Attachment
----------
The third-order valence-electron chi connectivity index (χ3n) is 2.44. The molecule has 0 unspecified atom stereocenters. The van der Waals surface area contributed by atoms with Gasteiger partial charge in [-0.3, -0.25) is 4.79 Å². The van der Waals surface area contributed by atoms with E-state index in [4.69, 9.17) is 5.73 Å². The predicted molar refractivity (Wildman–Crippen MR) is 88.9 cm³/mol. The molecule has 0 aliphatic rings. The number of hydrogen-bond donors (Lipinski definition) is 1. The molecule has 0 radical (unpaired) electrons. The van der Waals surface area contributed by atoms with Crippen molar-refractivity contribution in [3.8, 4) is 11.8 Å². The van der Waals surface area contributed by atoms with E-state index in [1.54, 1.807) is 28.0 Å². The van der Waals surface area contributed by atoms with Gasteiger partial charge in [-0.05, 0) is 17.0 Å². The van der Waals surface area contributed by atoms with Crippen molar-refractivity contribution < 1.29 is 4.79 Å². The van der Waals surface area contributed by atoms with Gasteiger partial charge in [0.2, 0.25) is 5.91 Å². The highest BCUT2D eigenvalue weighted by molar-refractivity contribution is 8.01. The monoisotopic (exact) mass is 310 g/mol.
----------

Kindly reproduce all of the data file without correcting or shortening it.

The third-order valence-electron chi connectivity index (χ3n) is 2.44. The molecule has 0 unspecified atom stereocenters. The van der Waals surface area contributed by atoms with Gasteiger partial charge in [-0.3, -0.25) is 4.79 Å². The van der Waals surface area contributed by atoms with E-state index in [4.69, 9.17) is 5.73 Å². The predicted molar refractivity (Wildman–Crippen MR) is 88.9 cm³/mol. The molecule has 0 aliphatic rings. The number of hydrogen-bond donors (Lipinski definition) is 1. The molecule has 0 radical (unpaired) electrons. The van der Waals surface area contributed by atoms with Crippen molar-refractivity contribution in [3.8, 4) is 11.8 Å². The van der Waals surface area contributed by atoms with E-state index in [1.54, 1.807) is 28.0 Å². The van der Waals surface area contributed by atoms with Gasteiger partial charge in [-0.05, 0) is 17.0 Å². The van der Waals surface area contributed by atoms with Crippen molar-refractivity contribution < 1.29 is 4.79 Å². The van der Waals surface area contributed by atoms with Gasteiger partial charge in [0.2, 0.25) is 5.91 Å². The highest BCUT2D eigenvalue weighted by molar-refractivity contribution is 8.01. The monoisotopic (exact) mass is 310 g/mol.